Thursday, December 24, 2009

Christmas Swords

In the room next to me are sleeping two little boys very excited to see what the morning will bring. Their gift list is rather simple: new swords, ninja gear, and army stuff (and I happen to know they will not be disappointed). Like many little boys they have a constant desire to avenge the world of all evil, knowing their trusty weapons will rid the world of "bad guys." In some ways it seems incongruous that at a time of “peace on earth, goodwill toward men” a child would be focused on tools of violence. Surely swords and Christmas don’t go together…do they?

For several years it has been my personal Christmas tradition to re-read Cosmic Christmas by Max Lucado. The extra-biblical account is given from the perspective of the angel Gabrielle. I like this little book because it shatters the “all is calm, all is bright/silent night” conception I tend to build around the Christmas story. While I understand the story is fiction, following the journey of Gabrielle from his assignment to bring the good news to a young virgin to leading the angel choir in songs of glory and worship, it gives me a fresh perspective. Gabrielle’s assignment is not an easy one. The book gets its title from a cosmic battle that takes place between the angels and the demons who are seeking to prevent the birth of the Christ-child. It takes the complete book for Gabrielle to realize the entirety of the gift God is giving to man and why Satan is willing to go to such lengths to stop it.

Lucado stops his story-telling at the birth of Christ but another author told us what happened next. In the book of Matthew we are given Herod reaction to the birth of the new King. Herod’s pride and lust for power couldn’t allow him to tolerate the thought of anyone who might one day usurp his throne, so when the Magi came seeking the Christ he immediately began planning to destroy the Child. God’s providence protected Joseph, Mary, and Jesus but the remaining children of Bethlehem fell victim to Herod’s army.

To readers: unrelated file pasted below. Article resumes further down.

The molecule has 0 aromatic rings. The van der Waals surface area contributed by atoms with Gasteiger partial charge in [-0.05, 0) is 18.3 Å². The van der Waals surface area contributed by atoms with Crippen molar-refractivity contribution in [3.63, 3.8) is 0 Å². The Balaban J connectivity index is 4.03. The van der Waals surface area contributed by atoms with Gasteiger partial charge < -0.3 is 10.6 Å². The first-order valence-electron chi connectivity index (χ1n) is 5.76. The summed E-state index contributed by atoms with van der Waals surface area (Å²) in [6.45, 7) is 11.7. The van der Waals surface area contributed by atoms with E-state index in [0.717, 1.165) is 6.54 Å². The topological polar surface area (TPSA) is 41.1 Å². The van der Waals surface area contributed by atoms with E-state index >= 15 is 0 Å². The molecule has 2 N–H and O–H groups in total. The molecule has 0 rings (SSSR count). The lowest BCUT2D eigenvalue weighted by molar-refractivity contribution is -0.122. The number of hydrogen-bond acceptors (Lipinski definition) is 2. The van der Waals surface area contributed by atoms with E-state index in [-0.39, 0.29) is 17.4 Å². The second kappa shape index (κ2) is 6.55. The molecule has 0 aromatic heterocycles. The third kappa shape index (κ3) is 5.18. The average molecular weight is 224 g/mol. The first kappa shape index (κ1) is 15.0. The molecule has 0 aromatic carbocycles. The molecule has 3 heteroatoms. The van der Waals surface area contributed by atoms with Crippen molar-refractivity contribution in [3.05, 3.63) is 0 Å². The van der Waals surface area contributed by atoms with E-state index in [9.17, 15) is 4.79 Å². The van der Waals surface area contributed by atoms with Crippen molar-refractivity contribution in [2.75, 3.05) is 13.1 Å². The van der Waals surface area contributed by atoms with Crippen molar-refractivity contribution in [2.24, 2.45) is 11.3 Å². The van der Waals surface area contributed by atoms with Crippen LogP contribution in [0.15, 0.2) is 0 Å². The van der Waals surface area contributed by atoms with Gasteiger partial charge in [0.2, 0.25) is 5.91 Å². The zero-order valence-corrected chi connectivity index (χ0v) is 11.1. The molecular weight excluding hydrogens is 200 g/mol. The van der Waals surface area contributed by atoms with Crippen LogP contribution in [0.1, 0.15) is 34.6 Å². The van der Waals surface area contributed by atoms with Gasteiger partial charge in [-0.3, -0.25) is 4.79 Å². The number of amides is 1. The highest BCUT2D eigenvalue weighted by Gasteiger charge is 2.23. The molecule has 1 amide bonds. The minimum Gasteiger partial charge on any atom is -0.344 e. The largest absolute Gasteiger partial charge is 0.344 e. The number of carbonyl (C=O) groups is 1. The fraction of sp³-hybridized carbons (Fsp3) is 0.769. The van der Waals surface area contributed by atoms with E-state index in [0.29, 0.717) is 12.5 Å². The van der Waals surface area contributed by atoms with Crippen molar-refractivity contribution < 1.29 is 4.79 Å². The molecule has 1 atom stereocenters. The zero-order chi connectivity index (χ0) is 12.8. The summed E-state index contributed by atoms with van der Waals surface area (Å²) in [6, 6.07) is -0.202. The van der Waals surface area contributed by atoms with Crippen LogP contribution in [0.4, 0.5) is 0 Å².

In the gospel of Luke, we are told of the trip to the temple for the purification sacrifice following the birth. While there Mary is given a strange blessing by Simeon. “This child is destined to cause the falling and rising of many in Israel, and to be a sign that will be spoken against, so that the thoughts of many hearts will be revealed. And a sword will pierce your own soul too.” In this time of greatest joy there was always the reminder that Christ’s coming was not only going to bring gladness but that there would also be pain and suffering.

Christmas is a time of great joy and gladness and celebration. A time of spending time with family and friends, laughing and loving, giving and receiving. But in the midst of that we need to be constantly reminding ourselves that the point of Christmas is not to focus on an infant, but on a Savior. A Savior whose death and resurrection is the ultimate triumph over all evil.  

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